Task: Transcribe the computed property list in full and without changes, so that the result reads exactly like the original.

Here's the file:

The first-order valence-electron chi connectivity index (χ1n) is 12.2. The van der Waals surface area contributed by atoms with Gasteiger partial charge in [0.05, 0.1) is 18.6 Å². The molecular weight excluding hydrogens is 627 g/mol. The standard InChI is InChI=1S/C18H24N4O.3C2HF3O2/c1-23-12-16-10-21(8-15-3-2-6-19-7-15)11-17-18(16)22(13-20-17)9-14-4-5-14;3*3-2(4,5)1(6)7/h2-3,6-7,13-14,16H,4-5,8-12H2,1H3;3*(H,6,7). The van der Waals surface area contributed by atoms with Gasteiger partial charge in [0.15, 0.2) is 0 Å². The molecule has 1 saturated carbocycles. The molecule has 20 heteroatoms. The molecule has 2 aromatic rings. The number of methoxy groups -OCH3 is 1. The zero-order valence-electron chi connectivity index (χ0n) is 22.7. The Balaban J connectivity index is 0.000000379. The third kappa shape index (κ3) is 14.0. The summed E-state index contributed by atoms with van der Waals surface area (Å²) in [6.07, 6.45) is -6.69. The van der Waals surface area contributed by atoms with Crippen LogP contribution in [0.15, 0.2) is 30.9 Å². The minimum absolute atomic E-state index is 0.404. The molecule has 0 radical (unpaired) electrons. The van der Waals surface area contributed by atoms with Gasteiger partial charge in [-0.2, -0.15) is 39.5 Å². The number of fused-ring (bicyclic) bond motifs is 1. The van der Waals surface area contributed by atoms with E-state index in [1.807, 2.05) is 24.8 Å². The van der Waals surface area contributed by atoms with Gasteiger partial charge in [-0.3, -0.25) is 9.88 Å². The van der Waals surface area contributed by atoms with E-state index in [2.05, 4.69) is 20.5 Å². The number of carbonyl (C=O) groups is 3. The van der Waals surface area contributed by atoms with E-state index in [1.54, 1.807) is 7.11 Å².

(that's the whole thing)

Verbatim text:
The first-order valence-electron chi connectivity index (χ1n) is 12.2. The van der Waals surface area contributed by atoms with Gasteiger partial charge in [0.05, 0.1) is 18.6 Å². The molecular weight excluding hydrogens is 627 g/mol. The standard InChI is InChI=1S/C18H24N4O.3C2HF3O2/c1-23-12-16-10-21(8-15-3-2-6-19-7-15)11-17-18(16)22(13-20-17)9-14-4-5-14;3*3-2(4,5)1(6)7/h2-3,6-7,13-14,16H,4-5,8-12H2,1H3;3*(H,6,7). The van der Waals surface area contributed by atoms with Gasteiger partial charge in [0.15, 0.2) is 0 Å². The molecule has 1 saturated carbocycles. The molecule has 20 heteroatoms. The molecule has 2 aromatic rings. The number of methoxy groups -OCH3 is 1. The zero-order valence-electron chi connectivity index (χ0n) is 22.7. The Balaban J connectivity index is 0.000000379. The third kappa shape index (κ3) is 14.0. The summed E-state index contributed by atoms with van der Waals surface area (Å²) in [6.07, 6.45) is -6.69. The van der Waals surface area contributed by atoms with Crippen LogP contribution in [0.15, 0.2) is 30.9 Å². The minimum absolute atomic E-state index is 0.404. The molecule has 0 radical (unpaired) electrons. The van der Waals surface area contributed by atoms with Gasteiger partial charge in [-0.2, -0.15) is 39.5 Å². The number of fused-ring (bicyclic) bond motifs is 1. The van der Waals surface area contributed by atoms with E-state index in [1.807, 2.05) is 24.8 Å². The van der Waals surface area contributed by atoms with Gasteiger partial charge in [-0.3, -0.25) is 9.88 Å². The van der Waals surface area contributed by atoms with E-state index in [2.05, 4.69) is 20.5 Å². The number of carbonyl (C=O) groups is 3. The van der Waals surface area contributed by atoms with E-state index in [1.54, 1.807) is 7.11 Å².